what is it?When asking customers the factors which are important in making purchase decisions; ‘reliability’ will feature somewhere in the discussion, depending on the product and the customer’s own preferences.  A young person considering purchasing a vehicle may consider ‘aesthetics’ or ‘performance’ over ‘reliability’, where the opposite may be true for a middle-aged RNLI volunteer. Of course such stereotypes are based upon pre-conceived ideas: which applies to the concept of ‘reliability’.
Is a product perceived pre-purchase to be ‘reliable’ due to marketing and reputation, or post-purchase, where the product has performed to the customer’s expectation, and can be ‘relied’ upon to serve its purpose?  Out of all the dimensions of product quality, ‘reliability’ is possibly the most abstract. The degree to which a product is reliable is related to ‘trust’, something that is difficult to measure on an individual basis. Such ‘trust’ in marketing terms must be formed pre-purchase in the opinion of the customer, in order for the post-purchase realisation of ‘reliability’ to be perceived.
‘The success of a new product depends on both engineering decisions (product reliability) and marketing decisions (price, warranty). A higher reliability results in a higher manufacturing cost and higher sale price. Consumers are willing to pay a higher price only if they can be assured about product reliability.’ (Huang 2007)
Consumers choose goods and services based on the assumption that they will be rewarded with value and satisfaction. ‘Reliability’ is a major factor within value perception, with the perception of reliability being quantified somewhat within Customer Satisfaction Surveys.
Word-of-mouth and personal recommendation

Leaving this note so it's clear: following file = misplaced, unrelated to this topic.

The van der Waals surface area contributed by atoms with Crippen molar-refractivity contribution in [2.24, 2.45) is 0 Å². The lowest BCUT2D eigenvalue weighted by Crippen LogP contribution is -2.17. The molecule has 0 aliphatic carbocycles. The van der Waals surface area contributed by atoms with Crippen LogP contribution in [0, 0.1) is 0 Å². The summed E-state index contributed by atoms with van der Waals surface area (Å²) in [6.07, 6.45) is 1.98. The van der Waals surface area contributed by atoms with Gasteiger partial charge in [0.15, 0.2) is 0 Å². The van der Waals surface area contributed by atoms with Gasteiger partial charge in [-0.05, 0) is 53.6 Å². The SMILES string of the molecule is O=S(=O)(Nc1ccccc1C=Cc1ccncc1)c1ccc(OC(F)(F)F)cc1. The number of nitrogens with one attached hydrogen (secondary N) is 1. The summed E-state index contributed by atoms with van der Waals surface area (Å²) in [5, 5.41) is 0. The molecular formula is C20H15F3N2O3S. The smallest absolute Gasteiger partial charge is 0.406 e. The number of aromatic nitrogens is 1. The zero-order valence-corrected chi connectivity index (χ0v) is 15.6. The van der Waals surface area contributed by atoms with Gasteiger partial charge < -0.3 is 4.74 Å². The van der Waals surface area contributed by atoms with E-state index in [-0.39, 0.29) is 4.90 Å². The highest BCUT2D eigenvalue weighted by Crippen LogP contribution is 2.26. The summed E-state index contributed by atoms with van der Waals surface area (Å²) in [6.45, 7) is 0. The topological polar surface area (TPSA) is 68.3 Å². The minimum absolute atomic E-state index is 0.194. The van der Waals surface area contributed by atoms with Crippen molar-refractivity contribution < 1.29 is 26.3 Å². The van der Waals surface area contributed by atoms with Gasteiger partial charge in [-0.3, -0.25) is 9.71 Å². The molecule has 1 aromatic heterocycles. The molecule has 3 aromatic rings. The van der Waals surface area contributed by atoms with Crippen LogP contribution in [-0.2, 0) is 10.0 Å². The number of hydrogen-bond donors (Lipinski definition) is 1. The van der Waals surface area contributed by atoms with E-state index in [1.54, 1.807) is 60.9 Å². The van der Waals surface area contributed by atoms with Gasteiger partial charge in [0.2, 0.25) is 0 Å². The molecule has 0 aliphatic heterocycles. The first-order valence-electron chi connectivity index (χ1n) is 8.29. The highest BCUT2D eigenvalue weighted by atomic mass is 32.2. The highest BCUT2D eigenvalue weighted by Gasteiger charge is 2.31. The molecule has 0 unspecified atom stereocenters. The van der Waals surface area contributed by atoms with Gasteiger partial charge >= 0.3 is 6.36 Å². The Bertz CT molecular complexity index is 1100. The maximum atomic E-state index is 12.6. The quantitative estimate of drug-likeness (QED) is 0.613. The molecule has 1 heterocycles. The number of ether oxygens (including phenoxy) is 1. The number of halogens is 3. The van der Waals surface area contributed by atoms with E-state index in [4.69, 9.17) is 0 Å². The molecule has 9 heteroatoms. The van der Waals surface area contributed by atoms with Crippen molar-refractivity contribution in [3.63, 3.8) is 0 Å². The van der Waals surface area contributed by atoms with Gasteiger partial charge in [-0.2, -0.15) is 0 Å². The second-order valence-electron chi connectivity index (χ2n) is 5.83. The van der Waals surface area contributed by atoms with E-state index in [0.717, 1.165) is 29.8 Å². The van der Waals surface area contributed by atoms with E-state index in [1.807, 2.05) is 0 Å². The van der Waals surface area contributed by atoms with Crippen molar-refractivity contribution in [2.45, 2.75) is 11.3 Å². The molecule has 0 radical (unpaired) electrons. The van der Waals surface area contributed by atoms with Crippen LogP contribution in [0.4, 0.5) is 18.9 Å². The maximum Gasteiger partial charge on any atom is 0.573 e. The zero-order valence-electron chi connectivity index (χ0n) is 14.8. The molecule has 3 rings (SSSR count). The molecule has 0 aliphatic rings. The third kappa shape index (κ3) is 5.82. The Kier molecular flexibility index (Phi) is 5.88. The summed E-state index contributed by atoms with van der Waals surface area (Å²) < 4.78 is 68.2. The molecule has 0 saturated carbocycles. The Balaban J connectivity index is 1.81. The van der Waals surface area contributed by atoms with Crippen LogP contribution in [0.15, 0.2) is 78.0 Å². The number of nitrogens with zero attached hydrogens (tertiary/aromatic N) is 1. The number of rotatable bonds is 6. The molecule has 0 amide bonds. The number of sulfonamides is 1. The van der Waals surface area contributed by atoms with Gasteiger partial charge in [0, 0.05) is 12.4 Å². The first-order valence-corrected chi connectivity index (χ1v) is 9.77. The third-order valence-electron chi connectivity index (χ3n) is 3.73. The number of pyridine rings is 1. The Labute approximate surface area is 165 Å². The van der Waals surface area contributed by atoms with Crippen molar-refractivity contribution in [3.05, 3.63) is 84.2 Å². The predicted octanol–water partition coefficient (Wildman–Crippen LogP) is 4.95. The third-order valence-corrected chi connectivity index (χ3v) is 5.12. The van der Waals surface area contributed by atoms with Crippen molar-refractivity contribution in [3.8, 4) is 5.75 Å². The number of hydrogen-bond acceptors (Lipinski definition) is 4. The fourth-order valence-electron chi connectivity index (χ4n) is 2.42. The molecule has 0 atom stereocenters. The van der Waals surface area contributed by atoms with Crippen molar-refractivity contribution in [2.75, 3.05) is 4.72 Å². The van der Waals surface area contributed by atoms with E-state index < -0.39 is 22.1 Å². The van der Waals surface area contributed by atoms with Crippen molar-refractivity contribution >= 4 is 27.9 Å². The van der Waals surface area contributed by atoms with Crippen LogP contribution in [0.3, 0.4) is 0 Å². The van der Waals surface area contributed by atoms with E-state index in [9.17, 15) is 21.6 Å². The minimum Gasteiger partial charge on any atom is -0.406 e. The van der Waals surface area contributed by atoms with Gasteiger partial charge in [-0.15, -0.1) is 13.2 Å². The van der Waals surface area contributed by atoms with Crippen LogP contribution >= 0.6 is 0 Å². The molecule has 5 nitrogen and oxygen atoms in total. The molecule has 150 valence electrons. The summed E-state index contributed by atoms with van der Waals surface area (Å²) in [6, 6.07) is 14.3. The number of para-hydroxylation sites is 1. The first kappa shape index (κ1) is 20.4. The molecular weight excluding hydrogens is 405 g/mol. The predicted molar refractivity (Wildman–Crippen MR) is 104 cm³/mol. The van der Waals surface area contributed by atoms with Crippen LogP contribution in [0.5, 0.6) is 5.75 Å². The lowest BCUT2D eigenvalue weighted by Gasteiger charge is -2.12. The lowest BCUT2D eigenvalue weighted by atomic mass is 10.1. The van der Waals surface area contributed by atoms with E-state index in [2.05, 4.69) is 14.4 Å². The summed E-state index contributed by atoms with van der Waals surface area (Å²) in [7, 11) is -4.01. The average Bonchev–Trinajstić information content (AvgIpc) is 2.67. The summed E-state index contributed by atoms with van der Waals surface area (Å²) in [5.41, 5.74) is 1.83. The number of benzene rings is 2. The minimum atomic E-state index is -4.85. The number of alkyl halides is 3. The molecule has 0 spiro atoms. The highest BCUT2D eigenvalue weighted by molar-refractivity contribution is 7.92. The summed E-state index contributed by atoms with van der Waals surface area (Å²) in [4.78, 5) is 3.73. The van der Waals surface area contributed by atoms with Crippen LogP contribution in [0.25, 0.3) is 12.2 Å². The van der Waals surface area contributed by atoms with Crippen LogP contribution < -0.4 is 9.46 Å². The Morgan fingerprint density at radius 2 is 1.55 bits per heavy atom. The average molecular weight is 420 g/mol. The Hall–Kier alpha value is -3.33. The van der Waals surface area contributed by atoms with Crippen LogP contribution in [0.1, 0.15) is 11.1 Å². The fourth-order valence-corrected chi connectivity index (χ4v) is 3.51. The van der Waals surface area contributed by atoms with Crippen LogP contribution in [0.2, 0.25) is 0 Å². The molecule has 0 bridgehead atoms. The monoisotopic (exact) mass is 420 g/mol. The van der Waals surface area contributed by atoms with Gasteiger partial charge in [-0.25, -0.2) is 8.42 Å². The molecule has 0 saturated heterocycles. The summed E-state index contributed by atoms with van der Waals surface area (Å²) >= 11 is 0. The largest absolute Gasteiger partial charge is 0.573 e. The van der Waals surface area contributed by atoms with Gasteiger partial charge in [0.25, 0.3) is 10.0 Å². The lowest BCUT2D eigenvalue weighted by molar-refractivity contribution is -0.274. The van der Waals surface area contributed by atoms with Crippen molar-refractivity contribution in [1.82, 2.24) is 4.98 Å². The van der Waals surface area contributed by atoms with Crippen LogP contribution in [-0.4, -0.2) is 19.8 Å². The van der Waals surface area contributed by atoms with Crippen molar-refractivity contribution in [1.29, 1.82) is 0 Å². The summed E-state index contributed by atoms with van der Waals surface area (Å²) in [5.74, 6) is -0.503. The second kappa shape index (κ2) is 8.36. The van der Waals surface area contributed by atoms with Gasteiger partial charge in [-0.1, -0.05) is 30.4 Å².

The concept of ‘reliability’ is difficult to market and advertise directly to potential customers. A product can be viewed instantly pre-purchase to see if it matches customer expectations in terms of function and style, but since a products ‘reliability’ is viewed over time and conditions, the difficulties of expressing this, in say a sixty second commercial, are significant.
Perhaps one of the most credible methods of marketing ‘reliability’ as a product feature comes best through recommendation and word-of-mouth. Consumers tend to trust word-of-mouth communication with a reference group more than they do commercial information resources in estimation of brand alternatives, frequently respecting word-of-mouth as a means to reduce risk in making purchase decisions. ‘Word-of-mouth has a more important effect than other information resources on perceptions with respect to food and household appliance purchases. When consumer perceptions of quality and reputation are high, ‘consumers are willing to recommend the company to others. Consumers are generally influenced by other people’s opinions when in a purchase state of high involvement.’ (Ha 2008)
The internet is now the most common way for customers to recommend products to other consumers (amongst non-acquaintances), and it is here in customer reviews and customer satisfaction surveys on reliability that potential customers are conducting pre-purchase research.  ‘In spite of complaints about information overload, the primary reason people go online is to find information, because the Internet has become popular as a resource for gathering information about risk reductions and purchases.’ (Ha 2008)
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